French prosecutors are expected to start the trial of UBS shortly on charges of allegedly helping French nationals to open secret Swiss bank accounts over a number of years.
The Swiss bank could face demands for up to EUR 1.1 billion in compensation for trying to find wealthy clients who wanted to evade paying taxes in France between 2004 and 2011, according to French newspaper Journal du Dimanche.
The EUR 1.1 billion is equivalent to the bail UBS has deposited against a possible fine. A fine for money-laundering can be equal to half the value of the funds concerned, according to French law.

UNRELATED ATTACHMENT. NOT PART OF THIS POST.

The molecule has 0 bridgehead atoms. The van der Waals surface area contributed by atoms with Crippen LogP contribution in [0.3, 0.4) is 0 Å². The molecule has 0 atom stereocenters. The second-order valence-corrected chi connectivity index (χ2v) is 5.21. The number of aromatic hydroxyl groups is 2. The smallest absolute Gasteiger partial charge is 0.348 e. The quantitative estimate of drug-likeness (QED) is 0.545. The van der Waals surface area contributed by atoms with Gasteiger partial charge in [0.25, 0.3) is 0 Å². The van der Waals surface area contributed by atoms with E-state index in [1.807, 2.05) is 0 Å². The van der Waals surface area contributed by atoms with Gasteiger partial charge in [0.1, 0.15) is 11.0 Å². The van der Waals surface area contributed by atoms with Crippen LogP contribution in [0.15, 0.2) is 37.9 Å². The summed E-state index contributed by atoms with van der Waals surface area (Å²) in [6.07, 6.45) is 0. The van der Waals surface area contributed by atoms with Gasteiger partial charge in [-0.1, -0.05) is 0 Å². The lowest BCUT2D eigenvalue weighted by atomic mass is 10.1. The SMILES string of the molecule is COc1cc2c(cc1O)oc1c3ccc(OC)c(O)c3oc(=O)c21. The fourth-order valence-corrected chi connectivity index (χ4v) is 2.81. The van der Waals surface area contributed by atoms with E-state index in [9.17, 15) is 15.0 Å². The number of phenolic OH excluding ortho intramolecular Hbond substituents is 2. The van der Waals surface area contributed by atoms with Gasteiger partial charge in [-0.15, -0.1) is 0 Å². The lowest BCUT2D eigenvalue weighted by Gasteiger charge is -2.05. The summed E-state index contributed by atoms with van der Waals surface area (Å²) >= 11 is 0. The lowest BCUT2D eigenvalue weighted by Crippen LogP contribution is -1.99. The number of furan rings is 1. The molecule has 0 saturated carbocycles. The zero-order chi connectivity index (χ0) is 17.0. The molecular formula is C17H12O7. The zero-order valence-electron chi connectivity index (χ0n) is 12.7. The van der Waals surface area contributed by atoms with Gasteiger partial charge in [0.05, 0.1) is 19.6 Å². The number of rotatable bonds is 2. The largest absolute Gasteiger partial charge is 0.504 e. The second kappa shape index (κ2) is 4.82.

But if the case goes to trial, UBS could be fined as much as EUR5 billion or half of the EUR10 billion of alleged evasion.
However, even the EUR 1.1 billion figure is “unthinkable both for our shareholders and in relation to what we have negotiated with other legal authorities”, UBS's legal chief Markus Dietlhelm told the newspaper. "It's not at all the market price."
UBS lost an appeal against the steep bail figure, set in 2014, after a court decided it was a provisional measure that did not prejudge the case's outcome.
UBS has been trying to settle the French investigation for less than the EUR300 million it paid to resolve a similar issue in Germany in 2014.